The adaptable law enforcement officer: Developing a measure of adaptive effectiveness

The ability to adapt to changing situations is vital for law enforcement officers who are charged with the objective of establishing contact and building relationships with sources in criminal environments (i.e., covert law enforcement). Not only do these officers have to maintain a guise of adhering to a criminal conduct, they have to react fittingly to novel and uncertain situational demands.

Consider, for example, the following situations: (i) when a police handler is to meet his source in secret, but the source decides to bring a friend along or (ii) when an undercover officer is invited to a private party, but the festivity turns into the planning of a crime. In order to maintain a credible guise while also maintaining the mission objective (e.g., to avoid participating in the criminal activity while upholding status in the group), these situations require an adaptive response from the officer.

This project aims to develop a behavioural measure of adaptability relevant for police contexts. To examine adaptive behaviour, we have developed a novel experimental set-up inspired by observations of the training at the Los Angeles Police Department.

In Experiment 1, university students will take the role of an ‘agent’ that has to complete three ‘undercover missions’. Adaptive behaviour will be elicited by three features: a goal, an expectation, and a violation of that expectation. This violation creates the novel or unexpected situation that participants must adapt to in order to attain their mission objective. Adaptability will be measured as the adjustments made in response to the changed situational demand.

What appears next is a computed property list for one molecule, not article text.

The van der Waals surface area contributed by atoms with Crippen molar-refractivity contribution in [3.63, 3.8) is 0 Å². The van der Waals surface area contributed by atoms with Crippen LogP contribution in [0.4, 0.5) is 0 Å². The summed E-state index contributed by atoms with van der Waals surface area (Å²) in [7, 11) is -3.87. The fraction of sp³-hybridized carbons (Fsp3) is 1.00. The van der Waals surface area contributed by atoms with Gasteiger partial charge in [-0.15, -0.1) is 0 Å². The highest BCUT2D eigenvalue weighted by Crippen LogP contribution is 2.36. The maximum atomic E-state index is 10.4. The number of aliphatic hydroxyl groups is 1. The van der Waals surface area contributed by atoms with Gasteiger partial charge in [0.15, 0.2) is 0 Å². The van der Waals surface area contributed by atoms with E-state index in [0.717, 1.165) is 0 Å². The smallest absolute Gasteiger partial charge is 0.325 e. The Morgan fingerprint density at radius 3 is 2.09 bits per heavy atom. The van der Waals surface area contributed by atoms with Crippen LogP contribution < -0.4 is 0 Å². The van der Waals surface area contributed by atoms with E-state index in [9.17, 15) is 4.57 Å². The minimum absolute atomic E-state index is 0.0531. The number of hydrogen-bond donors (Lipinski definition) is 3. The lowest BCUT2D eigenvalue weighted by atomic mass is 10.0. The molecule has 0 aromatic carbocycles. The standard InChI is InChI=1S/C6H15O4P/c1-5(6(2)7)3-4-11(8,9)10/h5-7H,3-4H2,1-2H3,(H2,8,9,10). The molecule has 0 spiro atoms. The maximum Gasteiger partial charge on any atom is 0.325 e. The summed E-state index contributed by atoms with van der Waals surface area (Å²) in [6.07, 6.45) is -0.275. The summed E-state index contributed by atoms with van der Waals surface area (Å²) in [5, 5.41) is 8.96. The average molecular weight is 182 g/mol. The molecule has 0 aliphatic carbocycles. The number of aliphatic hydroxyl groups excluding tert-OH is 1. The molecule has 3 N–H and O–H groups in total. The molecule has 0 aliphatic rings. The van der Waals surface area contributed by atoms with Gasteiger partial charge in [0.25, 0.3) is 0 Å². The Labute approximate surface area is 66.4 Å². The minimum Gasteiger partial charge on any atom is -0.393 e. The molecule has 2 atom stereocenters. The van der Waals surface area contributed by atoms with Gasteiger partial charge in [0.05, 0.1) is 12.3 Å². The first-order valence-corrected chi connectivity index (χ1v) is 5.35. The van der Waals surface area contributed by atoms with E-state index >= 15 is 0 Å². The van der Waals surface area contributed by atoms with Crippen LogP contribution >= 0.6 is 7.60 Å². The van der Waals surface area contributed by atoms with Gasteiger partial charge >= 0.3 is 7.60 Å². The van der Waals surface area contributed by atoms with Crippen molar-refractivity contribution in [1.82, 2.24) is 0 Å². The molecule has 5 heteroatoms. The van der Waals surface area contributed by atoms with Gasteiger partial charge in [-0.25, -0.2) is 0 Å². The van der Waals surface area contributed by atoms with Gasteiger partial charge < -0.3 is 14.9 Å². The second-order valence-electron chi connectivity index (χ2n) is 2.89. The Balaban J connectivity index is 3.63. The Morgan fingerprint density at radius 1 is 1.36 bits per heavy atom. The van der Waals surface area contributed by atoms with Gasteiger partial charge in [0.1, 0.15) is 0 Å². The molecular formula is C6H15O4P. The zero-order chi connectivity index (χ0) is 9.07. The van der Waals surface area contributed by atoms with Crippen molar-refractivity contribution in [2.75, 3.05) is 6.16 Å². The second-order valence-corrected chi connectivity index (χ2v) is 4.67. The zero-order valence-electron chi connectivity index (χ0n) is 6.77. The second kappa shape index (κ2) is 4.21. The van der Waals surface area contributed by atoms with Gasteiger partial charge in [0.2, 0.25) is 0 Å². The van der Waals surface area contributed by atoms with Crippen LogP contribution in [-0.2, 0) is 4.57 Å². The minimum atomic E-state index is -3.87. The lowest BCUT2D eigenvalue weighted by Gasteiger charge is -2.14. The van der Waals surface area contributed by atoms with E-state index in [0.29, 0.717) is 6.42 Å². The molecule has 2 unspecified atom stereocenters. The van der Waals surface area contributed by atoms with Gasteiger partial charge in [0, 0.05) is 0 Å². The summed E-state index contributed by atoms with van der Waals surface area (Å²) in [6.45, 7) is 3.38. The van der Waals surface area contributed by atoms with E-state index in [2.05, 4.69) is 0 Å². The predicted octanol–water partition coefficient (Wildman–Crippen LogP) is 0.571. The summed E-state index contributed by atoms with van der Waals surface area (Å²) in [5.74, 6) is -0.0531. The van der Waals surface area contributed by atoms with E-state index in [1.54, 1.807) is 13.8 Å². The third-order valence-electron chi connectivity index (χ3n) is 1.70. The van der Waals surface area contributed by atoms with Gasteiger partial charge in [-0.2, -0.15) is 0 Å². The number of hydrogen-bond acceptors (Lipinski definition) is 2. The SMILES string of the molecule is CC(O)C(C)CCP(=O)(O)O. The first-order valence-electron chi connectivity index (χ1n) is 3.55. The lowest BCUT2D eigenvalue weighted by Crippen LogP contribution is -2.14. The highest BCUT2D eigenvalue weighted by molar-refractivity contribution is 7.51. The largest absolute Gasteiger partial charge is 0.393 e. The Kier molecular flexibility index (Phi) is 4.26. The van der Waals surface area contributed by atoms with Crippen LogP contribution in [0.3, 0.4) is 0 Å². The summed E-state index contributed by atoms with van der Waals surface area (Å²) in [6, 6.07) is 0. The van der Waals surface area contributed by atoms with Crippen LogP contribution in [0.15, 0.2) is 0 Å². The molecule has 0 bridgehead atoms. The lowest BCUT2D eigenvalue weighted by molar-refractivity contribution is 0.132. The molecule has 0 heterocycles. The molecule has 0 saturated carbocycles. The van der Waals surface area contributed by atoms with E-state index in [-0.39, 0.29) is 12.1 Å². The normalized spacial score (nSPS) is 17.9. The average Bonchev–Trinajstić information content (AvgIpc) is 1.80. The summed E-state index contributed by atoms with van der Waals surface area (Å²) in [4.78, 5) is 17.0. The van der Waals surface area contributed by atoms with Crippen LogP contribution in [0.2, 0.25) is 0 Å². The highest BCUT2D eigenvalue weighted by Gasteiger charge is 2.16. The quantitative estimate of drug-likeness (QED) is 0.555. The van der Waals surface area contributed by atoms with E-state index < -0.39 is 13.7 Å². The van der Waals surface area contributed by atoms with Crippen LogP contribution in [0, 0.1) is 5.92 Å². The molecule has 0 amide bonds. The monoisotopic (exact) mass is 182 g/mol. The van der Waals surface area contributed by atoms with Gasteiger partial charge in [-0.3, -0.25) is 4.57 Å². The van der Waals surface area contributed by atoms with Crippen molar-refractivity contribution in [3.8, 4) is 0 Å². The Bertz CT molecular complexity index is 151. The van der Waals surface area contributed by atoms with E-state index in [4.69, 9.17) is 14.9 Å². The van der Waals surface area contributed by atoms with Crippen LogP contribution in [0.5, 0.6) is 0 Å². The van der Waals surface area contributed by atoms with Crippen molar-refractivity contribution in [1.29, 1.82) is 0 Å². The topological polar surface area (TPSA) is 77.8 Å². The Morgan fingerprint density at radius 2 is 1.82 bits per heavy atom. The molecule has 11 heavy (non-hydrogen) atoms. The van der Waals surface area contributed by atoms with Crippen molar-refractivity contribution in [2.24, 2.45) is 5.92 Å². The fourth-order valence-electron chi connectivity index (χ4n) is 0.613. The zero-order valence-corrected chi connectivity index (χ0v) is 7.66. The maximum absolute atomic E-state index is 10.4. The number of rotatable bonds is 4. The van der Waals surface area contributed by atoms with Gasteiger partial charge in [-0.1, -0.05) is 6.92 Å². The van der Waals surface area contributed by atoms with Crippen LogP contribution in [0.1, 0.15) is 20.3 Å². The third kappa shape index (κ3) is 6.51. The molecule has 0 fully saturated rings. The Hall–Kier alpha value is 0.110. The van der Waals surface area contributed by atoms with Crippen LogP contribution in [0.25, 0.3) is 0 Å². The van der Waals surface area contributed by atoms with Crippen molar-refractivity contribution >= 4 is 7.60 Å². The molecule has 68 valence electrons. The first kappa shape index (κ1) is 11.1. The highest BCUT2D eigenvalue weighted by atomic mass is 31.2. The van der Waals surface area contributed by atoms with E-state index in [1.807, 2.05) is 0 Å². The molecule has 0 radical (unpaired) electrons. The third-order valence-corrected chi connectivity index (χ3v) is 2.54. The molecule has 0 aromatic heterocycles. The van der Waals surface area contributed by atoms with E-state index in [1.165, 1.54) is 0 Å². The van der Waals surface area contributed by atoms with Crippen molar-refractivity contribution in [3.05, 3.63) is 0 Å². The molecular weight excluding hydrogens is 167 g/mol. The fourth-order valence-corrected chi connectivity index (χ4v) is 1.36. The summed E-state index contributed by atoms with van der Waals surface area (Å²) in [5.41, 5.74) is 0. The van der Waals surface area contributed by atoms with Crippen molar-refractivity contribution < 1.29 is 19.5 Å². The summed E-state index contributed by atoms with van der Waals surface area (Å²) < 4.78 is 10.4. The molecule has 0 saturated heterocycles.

Experiment 2 will be a vignette study to examine perceptions of the adaptive responses. A sample of practitioners with relevant experiences will watch a number of video recordings of adaptive responses from Experiment 1 and rate the efficacy in attaining mission objectives.

This research has the potential to substantially impact practice. Our contacts in police units in both the US and the Netherlands confirm the importance of adaptive skill in the safety and security domain. They have expressed great interest in the development of a behavioural measure of adaptability and a better understanding of the role of adaptation in goal achievement, with the ultimate aim of training adaptive skill in a more systematic fashion.

The proposed research may also have a considerable academic impact. Adaptability is a construct that is relevant in many psychological disciplines, such as educational psychology, environmental psychology, and decision-making. Hence, establishing a novel dependent measure of behavioural adaptability would also be a well-received contribution in other psychology domains.

Principal Investigator

Simon Oleszkiewicz

Institution

University of Twente

People

Erik Mac Giolla